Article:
The Colombian's arrival at Santiago Bernabeu will only add to the European champions' attacking arsenal but could force Carlo Ancelotti into another tactical shiftJust over a year ago, a prodigiously gifted attacking midfielder arrived at Santiago Bernabeu for a multi-million euro transfer fee on the back of sublime showing on the international stage.
Isco, one of the stars of Spain's success at the 2013 European Under-21 Championship in Israel, appeared to have the world at his feet when he joined Real Madrid from Malaga. However, despite a bright start to his career in the capital, Isco proved unable to nail down a regular starting berth.
As far as coach Carlo Ancelotti was concerned, there was no room for Isco. However, 13 months on, the Italian will be under strict orders to find a space in his line-up for James Rodriguez, the club's latest star signing. After all, Madrid president Florentino Perez has not signed the Colombia international for nothing. He has paid in the region of €80 million, and James must play. It really is as simple as that.
Consequently, Ancelotti will already be mulling over how best to utilise World Cup 2014's Golden Boot winner. On the face of it, the former AC Milan boss would appear to have two tactical options available to him...
Ancelotti could easily decide to plump for a conventional 4-3-3, with James lining up in midfield alongside the versatile Toni Kroos and Luka Modric. The ex-Monaco man could, in theory, be deployed on the right-hand side but arguably only if he is allowed to constantly move forward and do what he does best: cause havoc in the unattended space in behind the centre forward. Certainly, relying on James to stay wide and cover the right wing would appear foolish given he is not exactly predisposed to tracking back. However, affording him the freedom to regularly drift infield would obviously place more pressure on fellow new arrival Toni Kroos and Luka Modric to not only pull the strings in the middle of the park but also provide the back four with some much-needed cover. The worry there, of course, is that neither Kroos nor Modric are classic defensive midfielders, meaning Madrid could end up with a soft centre.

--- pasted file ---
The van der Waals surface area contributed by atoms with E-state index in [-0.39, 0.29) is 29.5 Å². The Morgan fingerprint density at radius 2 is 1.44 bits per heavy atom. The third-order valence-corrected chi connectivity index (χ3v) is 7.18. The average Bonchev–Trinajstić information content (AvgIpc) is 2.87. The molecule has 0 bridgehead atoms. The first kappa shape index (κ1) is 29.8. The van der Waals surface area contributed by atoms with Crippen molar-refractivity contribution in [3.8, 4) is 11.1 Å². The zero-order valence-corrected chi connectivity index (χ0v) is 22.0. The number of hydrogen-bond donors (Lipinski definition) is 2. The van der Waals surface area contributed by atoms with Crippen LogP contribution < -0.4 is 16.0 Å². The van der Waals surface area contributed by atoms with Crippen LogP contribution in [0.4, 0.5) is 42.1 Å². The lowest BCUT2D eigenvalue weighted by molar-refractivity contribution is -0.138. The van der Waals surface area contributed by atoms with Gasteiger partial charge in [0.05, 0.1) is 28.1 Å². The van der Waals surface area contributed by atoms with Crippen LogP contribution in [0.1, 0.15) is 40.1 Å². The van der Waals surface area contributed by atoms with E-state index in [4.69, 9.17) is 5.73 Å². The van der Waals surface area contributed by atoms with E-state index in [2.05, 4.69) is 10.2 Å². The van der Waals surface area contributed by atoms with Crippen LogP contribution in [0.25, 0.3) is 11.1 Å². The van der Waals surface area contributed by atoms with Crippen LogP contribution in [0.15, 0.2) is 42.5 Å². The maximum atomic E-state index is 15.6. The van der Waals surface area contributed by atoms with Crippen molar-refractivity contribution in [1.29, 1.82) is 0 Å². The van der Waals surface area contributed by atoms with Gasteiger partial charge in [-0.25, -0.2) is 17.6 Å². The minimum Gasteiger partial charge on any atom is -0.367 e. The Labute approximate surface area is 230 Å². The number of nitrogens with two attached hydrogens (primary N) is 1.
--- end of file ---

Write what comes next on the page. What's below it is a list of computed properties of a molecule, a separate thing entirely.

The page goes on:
The other concern would be the narrowness of the midfield. Deploying Angel Di Maria in midfield last season worked well for Madrid, given the Argentine is a natural winger and thus able to provide width on either flank when required, as well as take up Cristiano Ronaldo's preferred position wide on the left whenever the Portuguese decides to occupy a more central spot. James is not comfortable on the wing, so Ancelotti could just opt to deploy the 23-year-old in his best position: as a trequartista in a three-pronged attacking unit behind lone striker Karim Benzema. James would obviously feel most a home in such a set-up, while the lightning quick duo of Ronaldo and Gareth Bale would offer fantastic pace on the flanks. However, the concern again would be that while Bale, a former left-back, is more than comfortable going backwards, Ronaldo has little interest in defensive responsibilities, meaning Madrid could prove particularly vulnerable down their left-hand side. Madrid's lack of a natural ball-winner in the middle of the park would also remain unresolved.
It is, of course, early days and Madrid's summer spending spree is not over yet. However, while Ancelotti appears fortunate to have been given another expensive toy to play with, the fear is that finding a place for it on an already overcrowded shelf might just prove more trouble than it's worth.